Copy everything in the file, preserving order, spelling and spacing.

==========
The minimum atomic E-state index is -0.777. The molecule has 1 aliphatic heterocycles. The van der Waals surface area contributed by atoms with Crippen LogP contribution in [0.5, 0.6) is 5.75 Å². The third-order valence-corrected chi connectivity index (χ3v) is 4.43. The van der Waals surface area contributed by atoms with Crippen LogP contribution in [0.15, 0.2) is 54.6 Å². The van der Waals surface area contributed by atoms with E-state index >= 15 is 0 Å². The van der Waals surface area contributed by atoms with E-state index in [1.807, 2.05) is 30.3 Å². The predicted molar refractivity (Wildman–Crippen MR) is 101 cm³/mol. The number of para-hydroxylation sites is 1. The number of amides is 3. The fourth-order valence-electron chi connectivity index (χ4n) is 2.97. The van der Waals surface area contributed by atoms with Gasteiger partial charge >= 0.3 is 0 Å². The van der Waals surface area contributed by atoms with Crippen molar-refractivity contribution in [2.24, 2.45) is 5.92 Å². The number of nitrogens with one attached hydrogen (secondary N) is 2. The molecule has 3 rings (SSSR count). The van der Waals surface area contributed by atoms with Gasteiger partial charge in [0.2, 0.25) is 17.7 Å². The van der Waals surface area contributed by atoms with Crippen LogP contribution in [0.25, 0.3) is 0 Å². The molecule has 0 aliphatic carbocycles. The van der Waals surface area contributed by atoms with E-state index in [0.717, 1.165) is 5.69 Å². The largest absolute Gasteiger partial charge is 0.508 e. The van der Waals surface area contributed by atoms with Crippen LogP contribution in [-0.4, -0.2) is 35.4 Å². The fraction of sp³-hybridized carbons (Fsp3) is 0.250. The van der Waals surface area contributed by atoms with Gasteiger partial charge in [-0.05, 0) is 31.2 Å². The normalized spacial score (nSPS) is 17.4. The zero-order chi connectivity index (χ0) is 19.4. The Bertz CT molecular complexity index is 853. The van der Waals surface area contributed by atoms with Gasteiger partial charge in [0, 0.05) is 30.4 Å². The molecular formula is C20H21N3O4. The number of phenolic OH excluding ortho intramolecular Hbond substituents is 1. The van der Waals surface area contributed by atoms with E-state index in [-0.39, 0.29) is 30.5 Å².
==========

The minimum atomic E-state index is -0.777. The molecule has 1 aliphatic heterocycles. The van der Waals surface area contributed by atoms with Crippen LogP contribution in [0.5, 0.6) is 5.75 Å². The third-order valence-corrected chi connectivity index (χ3v) is 4.43. The van der Waals surface area contributed by atoms with Crippen LogP contribution in [0.15, 0.2) is 54.6 Å². The van der Waals surface area contributed by atoms with E-state index >= 15 is 0 Å². The van der Waals surface area contributed by atoms with E-state index in [1.807, 2.05) is 30.3 Å². The predicted molar refractivity (Wildman–Crippen MR) is 101 cm³/mol. The number of para-hydroxylation sites is 1. The number of amides is 3. The fourth-order valence-electron chi connectivity index (χ4n) is 2.97. The van der Waals surface area contributed by atoms with Gasteiger partial charge >= 0.3 is 0 Å². The van der Waals surface area contributed by atoms with Crippen molar-refractivity contribution in [2.24, 2.45) is 5.92 Å². The number of nitrogens with one attached hydrogen (secondary N) is 2. The molecule has 3 rings (SSSR count). The van der Waals surface area contributed by atoms with Gasteiger partial charge in [0.2, 0.25) is 17.7 Å². The van der Waals surface area contributed by atoms with Crippen LogP contribution in [0.25, 0.3) is 0 Å². The molecule has 0 aliphatic carbocycles. The van der Waals surface area contributed by atoms with E-state index in [0.717, 1.165) is 5.69 Å². The largest absolute Gasteiger partial charge is 0.508 e. The van der Waals surface area contributed by atoms with Crippen LogP contribution in [-0.4, -0.2) is 35.4 Å². The fraction of sp³-hybridized carbons (Fsp3) is 0.250. The van der Waals surface area contributed by atoms with Gasteiger partial charge in [-0.05, 0) is 31.2 Å². The normalized spacial score (nSPS) is 17.4. The zero-order chi connectivity index (χ0) is 19.4. The Bertz CT molecular complexity index is 853. The van der Waals surface area contributed by atoms with Gasteiger partial charge in [0, 0.05) is 30.4 Å². The molecular formula is C20H21N3O4. The number of phenolic OH excluding ortho intramolecular Hbond substituents is 1. The van der Waals surface area contributed by atoms with E-state index in [-0.39, 0.29) is 30.5 Å².